¶ 13.   Our holding in Provost is not applicable here.   Although the trial court considered aggravating and mitigating factors in determining defendant's sentence, defendant was neither convicted nor sentenced for second-degree murder.   Instead, he was sentenced for the two crimes to which he pled guilty-voluntary manslaughter and first-degree aggravated domestic assault-and the sentences that he received did not exceed the statutory maximums for these crimes.   See 13 V.S.A. § 2304 (maximum penalty for manslaughter is fifteen years in prison and $3000 fine);  id. § 1043(b) (maximum penalty for first-degree aggravated domestic assault is fifteen years in prison and $25,000 fine).   Moreover, defendant expressly agreed to have the trial court serve as finder of fact to determine the appropriate sentence.   He recognized that if the court accepted the State's argument that he acted with wanton disregard for the likelihood that his conduct would naturally cause Ms. Critchfield's death, he could receive a sentence of twenty-seven to thirty years.   Defendant thus waived his right to challenge the trial court's sentencing procedure on appeal.   See Blakely v. Washington, 542 U.S. 296, 310, 124 S.Ct. 2531, 159 L.Ed.2d 403 (2004) (explaining that defendant may waive his Apprendi rights, and when a defendant pleads guilty to a crime, “the State is free to seek judicial sentence enhancements so long as the defendant either stipulates to the relevant facts or consents to judicial factfinding”).   We therefore reject defendant's request to allow supplemental briefing on this issue, and we reject his assertion that his sentence should be vacated in light of our decision in Provost.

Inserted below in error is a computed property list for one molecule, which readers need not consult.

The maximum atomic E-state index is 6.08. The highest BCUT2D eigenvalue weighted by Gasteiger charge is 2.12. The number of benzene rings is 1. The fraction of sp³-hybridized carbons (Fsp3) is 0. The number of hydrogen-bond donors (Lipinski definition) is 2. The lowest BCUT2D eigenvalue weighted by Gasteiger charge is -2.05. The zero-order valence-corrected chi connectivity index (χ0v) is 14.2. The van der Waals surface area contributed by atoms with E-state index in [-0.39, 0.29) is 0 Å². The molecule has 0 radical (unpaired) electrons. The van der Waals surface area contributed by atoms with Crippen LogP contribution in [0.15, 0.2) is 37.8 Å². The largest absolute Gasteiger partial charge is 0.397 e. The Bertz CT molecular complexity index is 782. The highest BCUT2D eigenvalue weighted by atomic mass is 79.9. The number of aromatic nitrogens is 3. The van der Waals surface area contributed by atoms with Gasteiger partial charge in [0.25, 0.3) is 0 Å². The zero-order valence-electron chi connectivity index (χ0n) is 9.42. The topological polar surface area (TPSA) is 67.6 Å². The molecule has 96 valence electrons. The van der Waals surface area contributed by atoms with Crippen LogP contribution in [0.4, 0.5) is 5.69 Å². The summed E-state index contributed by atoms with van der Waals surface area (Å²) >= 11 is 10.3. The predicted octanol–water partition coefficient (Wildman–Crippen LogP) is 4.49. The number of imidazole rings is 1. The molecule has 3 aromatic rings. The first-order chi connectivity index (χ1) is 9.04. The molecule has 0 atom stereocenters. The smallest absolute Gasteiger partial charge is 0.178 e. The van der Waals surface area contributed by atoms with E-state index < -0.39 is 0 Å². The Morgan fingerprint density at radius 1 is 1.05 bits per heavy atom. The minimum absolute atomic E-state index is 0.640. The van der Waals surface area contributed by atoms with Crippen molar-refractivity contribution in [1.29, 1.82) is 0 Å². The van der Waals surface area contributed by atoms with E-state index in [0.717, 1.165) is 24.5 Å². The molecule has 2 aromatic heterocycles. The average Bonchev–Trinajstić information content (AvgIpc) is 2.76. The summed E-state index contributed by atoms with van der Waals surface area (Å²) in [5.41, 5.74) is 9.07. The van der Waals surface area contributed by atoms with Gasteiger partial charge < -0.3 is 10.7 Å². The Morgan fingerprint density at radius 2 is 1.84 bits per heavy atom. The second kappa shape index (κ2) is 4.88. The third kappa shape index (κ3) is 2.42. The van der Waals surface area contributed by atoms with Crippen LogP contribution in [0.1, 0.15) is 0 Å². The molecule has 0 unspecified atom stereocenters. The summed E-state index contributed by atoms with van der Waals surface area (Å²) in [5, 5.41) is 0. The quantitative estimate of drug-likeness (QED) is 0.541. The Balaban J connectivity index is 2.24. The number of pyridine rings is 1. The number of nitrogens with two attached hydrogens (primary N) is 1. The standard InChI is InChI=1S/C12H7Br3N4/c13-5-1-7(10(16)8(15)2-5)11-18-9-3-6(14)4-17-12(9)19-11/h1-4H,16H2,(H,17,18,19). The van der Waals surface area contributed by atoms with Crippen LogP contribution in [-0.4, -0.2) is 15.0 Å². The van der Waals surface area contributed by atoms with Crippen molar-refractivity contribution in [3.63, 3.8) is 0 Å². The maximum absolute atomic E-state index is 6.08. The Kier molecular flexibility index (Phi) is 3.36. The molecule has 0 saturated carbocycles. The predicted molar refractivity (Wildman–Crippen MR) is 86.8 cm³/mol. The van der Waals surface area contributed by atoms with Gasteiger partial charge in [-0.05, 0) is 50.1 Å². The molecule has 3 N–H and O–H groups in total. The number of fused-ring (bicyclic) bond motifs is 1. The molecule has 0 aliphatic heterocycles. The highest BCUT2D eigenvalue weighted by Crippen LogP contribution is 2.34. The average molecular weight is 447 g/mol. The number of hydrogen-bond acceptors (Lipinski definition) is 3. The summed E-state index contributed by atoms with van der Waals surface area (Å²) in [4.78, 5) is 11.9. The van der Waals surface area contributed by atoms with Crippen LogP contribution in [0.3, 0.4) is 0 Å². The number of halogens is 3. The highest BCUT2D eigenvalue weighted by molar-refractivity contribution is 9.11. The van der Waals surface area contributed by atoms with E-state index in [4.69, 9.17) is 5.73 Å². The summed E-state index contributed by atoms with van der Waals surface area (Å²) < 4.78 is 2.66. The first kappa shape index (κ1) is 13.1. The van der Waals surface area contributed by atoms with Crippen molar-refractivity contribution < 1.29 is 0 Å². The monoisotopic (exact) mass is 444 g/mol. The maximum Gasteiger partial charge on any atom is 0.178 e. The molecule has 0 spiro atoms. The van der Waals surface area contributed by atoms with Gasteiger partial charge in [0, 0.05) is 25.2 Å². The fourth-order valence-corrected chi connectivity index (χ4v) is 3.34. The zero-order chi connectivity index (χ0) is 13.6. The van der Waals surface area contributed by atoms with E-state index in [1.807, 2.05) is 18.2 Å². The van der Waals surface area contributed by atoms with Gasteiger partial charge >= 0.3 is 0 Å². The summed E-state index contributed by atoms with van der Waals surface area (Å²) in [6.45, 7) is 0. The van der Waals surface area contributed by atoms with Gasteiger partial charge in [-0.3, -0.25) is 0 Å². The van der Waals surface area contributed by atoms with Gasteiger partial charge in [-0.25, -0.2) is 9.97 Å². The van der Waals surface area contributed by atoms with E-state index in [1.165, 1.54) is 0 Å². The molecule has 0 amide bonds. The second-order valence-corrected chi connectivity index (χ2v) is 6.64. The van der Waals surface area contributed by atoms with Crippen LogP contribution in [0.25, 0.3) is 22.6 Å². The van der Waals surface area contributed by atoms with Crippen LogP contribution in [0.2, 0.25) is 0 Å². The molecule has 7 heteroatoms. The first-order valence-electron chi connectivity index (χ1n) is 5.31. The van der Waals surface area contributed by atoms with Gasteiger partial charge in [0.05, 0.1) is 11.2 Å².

¶ 14.   We turn to the heart of defendant's appeal.   Defendant maintains that the State failed to sustain its burden of proof at sentencing because it failed to present any evidence that directly contradicted his version of how the fight began.   According to defendant, even if the trial court disbelieved his statements to authorities, there was no affirmative proof of the absence of provocation.

 ¶ 15.   We review the trial court's sentencing decision for abuse of discretion, State v. Gibney, 2003 VT 26, ¶ 53, 175 Vt. 180, 825 A.2d 32, and we find no abuse of discretion here.   The evidence supports the trial court's finding that defendant did not kill Ms. Critchfield under the influence of provocation, and thus a twenty-seven to thirty-year aggregate sentence was appropriate under the terms of the plea agreement.